Control members I2 and I 3, in addition to Serving .as means for ,adjustingthe, camera controlsare furthermore provided or coupled with slidingv contacts 20 and 2| of ,a pair of -.variable electrical potentiometer resistors .22 and V 23, respectively, which may be of the rotary wire- .wound or any other suitable type known in the art. Rotentiometer resistors .22 and 23 are connected inseries with each other and shunted across a ,sourceof fixed electrical potential 24 such as alstandard dry celluorlbattery as used in flashlights or the like. Aphotovoltaic cell 25 in-series with ,a microammetertype current indicatorZB is connected to the sliding contacts 20 andZl f theresistors 22 and 23 by way of slip ring connectors .2Tand28 or in any other suitable, manner. ,A further fixed resistor l8 may be connected in series with .the battery 24 and the potentiometer resistors 22, and,23 to obtain a predetermined potential difierence across the potentiometer tenninalscomprisingresistors 22 and 23. Indicator 26 has an index or adjusting mark Zilpreferably correspondin tovthe zero or null position of its pointer or indicator needle.

The operation and function of an exposure control system accordingto Figurel will beex- Dlainedinthe following withtreference to Figure 2. Thelatter shows the potential .V generated by the photovoltaic cell 2.5.as a functionof the light intensity orillumination I. The operating range is shown to comprise values from 10 to 10,000 foot-oan'dlesas encountered in practice in con nectionwith the average photographic scene or subject. The potential V generated and shown in millivolts, increasesin a known manner logarithmically as a function of the illumination, that "is, the curve V follows a substantially straight line if the illumination is plotted. on a logarithmic scale as shown in the drawing.

According to the present invention, the generated potential V of the photovoltaic cell 25 is measured potentiometrically by counterbalancing it by the adjustment of the variable potentiometer resistors 22 and 23 coupled with the camera controls until the current through the meter 26 reaches zero as indicated by the index or adjusting mark 29. .As a result ofthisbalancring or compensating action, the potential generated by the photovoltaic cell will be balanced by the combined voltage drops through the ad-.-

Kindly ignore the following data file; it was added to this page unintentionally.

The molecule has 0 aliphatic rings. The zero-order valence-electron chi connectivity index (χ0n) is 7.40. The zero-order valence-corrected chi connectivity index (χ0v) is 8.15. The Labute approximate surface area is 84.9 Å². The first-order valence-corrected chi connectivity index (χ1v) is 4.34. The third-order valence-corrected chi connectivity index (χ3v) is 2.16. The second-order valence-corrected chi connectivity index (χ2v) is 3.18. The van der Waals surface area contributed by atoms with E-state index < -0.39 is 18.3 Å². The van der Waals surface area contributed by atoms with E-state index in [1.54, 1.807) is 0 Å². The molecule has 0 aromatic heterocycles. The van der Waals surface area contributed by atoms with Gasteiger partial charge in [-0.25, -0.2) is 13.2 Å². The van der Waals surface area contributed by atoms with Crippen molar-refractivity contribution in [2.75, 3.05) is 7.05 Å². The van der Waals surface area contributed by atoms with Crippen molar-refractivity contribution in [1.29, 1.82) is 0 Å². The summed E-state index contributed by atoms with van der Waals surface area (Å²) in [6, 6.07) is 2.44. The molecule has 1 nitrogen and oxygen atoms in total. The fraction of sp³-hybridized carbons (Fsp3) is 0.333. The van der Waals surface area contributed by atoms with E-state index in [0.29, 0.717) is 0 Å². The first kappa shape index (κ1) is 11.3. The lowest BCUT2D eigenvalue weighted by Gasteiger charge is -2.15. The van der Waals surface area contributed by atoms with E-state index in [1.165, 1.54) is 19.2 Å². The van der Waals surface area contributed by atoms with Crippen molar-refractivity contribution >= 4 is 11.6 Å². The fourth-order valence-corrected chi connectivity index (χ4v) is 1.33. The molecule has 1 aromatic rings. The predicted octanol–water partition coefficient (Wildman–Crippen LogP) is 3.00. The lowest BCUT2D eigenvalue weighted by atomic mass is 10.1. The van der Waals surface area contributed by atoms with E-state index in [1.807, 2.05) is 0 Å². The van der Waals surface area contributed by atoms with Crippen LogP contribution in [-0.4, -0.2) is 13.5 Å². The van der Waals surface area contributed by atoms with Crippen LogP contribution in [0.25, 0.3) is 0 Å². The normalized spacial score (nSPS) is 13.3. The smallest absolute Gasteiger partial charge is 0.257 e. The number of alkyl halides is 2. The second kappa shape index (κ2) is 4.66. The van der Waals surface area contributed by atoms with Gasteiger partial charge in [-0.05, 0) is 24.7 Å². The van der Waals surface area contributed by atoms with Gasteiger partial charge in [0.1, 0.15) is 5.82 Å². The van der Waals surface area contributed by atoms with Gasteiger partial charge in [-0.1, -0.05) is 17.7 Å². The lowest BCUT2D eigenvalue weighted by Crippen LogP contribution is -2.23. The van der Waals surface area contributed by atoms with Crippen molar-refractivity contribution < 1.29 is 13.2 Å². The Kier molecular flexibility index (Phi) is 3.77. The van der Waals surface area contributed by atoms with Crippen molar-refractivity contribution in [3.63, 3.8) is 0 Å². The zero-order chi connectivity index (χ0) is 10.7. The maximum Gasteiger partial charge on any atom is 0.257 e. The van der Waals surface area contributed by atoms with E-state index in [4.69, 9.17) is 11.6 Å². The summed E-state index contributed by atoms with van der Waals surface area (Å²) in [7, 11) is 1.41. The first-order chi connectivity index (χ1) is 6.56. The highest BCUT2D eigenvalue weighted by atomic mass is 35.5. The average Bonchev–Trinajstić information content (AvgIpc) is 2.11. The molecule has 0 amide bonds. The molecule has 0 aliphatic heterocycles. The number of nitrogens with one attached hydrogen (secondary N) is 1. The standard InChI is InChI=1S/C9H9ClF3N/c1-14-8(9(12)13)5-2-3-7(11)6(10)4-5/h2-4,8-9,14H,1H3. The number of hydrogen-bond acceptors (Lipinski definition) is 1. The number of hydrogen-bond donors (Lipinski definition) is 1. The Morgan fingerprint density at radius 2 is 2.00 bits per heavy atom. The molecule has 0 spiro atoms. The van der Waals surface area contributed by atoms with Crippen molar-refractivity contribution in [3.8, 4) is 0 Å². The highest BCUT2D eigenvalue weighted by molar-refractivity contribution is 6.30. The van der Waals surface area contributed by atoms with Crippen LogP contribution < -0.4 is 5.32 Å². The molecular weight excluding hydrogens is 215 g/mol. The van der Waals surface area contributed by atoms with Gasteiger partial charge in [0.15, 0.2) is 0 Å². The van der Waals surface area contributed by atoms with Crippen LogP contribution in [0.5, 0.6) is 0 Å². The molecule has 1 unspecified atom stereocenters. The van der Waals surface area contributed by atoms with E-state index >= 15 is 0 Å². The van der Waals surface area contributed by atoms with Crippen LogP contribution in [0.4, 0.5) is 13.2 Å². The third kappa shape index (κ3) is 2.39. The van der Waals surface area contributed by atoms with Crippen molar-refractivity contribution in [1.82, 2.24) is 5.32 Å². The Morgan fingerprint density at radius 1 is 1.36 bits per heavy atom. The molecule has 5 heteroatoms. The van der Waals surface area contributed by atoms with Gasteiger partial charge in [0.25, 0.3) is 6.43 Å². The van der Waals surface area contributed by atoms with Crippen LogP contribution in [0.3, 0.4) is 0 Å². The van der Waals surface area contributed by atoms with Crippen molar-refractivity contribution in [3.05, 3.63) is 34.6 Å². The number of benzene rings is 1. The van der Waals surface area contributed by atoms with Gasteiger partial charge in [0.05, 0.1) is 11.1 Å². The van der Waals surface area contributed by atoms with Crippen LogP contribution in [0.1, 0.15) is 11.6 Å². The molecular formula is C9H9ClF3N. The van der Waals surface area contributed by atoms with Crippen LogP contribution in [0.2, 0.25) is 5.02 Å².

justable portions of the resistors 22 and 23, pro'- V vided that the photovoltaic cell 25 and battery 24 or other source of fixed potential are con- .15 r as. willmore clearly be described and explained nected in opposing polarity relation as showna in the drawing. up Since the relative voltage drops'throu'gh "'resistors 22 and 23 are directly proportionaltpthe adjusted resistance values and since, furthermore, the usual adjustments or settings ofthe camera controls a indicated by thescales I 6 and I! also are of a logarithmic character, .i. e. with the change from one to the next scale division representing a change to twice or half the previous exposure, proper correlation will exist enabling a selective distribution of the light intensity 1 upon the exposure controls of the camera.

All that i w an exposure control device of this type is to select or preset one of the camera adjustments, say a shutter speed of 1/ 50th sec. by setting the control member I2 to a position where the index I4 is opposite to the proper shutter speed .7 v a V V 35 the adjusting potentiometer! through a further number on scale l6, whereupon the other control, that is the lens speed adjusting member I3, is moved to a point where the pointer of the meter 26 coincides with the index 29. As a result, the lens speed or aperture will be adjusted to their proper values to insure a correct exposure for other given secondary exposure controlling factors, such as film speed or emulsion sensitivity.

In case of a non-linear relation for one of the adjustments of the camera, such as in the case 45 of the lens aperture control II, as indicated by the scale I! in the drawing, the associated potentiometer resistance 23 is advantageously so designed such as by varying the cross-section of successive winding turns or by varying the spacing of adjacent turns, etc. .that equal resistance changes willbe correlated with or result in equal changes of exposure.

An advantage of the inventionis due to the necessary in practice in operating 4 ends or terminals of the main potentiometer comprising the control resistors 22 and 23, respectively.

Control members 33 and 34 are each provided 5 with a pointer or index 35 and 33 arranged to cooperate with scales 31 and 38, respectively, which may represent additional exposure con- .trolling factors. Thus, scale 31 may represent varying film or emulsion speeds according to any known system, while scale 38 in the example 1 shown comprise three index marks H, N and S used for selective scene or subject brightness fmeasurement based on the highlight, mid-tone -o1- the shadow portions, respectively, of a scene in the following.

" I There is furthermore shown in Figure 3 a simpletesting arrangement for checking and/or readjusting the voltage supplied by the battery 24,